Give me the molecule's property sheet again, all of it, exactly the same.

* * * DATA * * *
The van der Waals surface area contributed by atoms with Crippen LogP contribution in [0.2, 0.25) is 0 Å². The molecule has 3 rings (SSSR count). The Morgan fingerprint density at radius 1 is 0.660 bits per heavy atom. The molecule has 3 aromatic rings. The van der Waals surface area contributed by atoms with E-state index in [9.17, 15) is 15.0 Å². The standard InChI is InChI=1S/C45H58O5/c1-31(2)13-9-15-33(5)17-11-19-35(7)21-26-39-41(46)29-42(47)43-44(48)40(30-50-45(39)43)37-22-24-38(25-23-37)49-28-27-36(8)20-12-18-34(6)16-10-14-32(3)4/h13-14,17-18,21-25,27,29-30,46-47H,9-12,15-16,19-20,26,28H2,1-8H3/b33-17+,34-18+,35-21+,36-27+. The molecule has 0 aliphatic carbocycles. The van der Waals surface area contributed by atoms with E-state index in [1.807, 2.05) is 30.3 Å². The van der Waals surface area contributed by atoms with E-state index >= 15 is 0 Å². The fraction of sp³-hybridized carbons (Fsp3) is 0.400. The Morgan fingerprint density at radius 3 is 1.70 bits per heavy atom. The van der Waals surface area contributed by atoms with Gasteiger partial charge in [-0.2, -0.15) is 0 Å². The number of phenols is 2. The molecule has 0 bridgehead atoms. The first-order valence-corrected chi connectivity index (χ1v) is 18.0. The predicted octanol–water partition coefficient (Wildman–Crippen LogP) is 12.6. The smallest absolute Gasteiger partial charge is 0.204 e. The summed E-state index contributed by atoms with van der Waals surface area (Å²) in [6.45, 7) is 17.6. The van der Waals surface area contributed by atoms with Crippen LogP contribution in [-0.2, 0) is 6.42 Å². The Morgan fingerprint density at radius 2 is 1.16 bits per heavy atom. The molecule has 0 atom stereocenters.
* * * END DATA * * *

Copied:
The van der Waals surface area contributed by atoms with Crippen LogP contribution in [0.2, 0.25) is 0 Å². The molecule has 3 rings (SSSR count). The Morgan fingerprint density at radius 1 is 0.660 bits per heavy atom. The molecule has 3 aromatic rings. The van der Waals surface area contributed by atoms with E-state index in [9.17, 15) is 15.0 Å². The standard InChI is InChI=1S/C45H58O5/c1-31(2)13-9-15-33(5)17-11-19-35(7)21-26-39-41(46)29-42(47)43-44(48)40(30-50-45(39)43)37-22-24-38(25-23-37)49-28-27-36(8)20-12-18-34(6)16-10-14-32(3)4/h13-14,17-18,21-25,27,29-30,46-47H,9-12,15-16,19-20,26,28H2,1-8H3/b33-17+,34-18+,35-21+,36-27+. The molecule has 0 aliphatic carbocycles. The van der Waals surface area contributed by atoms with E-state index in [1.807, 2.05) is 30.3 Å². The van der Waals surface area contributed by atoms with E-state index >= 15 is 0 Å². The fraction of sp³-hybridized carbons (Fsp3) is 0.400. The Morgan fingerprint density at radius 3 is 1.70 bits per heavy atom. The van der Waals surface area contributed by atoms with Gasteiger partial charge in [-0.2, -0.15) is 0 Å². The number of phenols is 2. The molecule has 0 bridgehead atoms. The first-order valence-corrected chi connectivity index (χ1v) is 18.0. The predicted octanol–water partition coefficient (Wildman–Crippen LogP) is 12.6. The smallest absolute Gasteiger partial charge is 0.204 e. The summed E-state index contributed by atoms with van der Waals surface area (Å²) in [6.45, 7) is 17.6. The van der Waals surface area contributed by atoms with Crippen LogP contribution in [-0.2, 0) is 6.42 Å². The Morgan fingerprint density at radius 2 is 1.16 bits per heavy atom. The molecule has 0 atom stereocenters.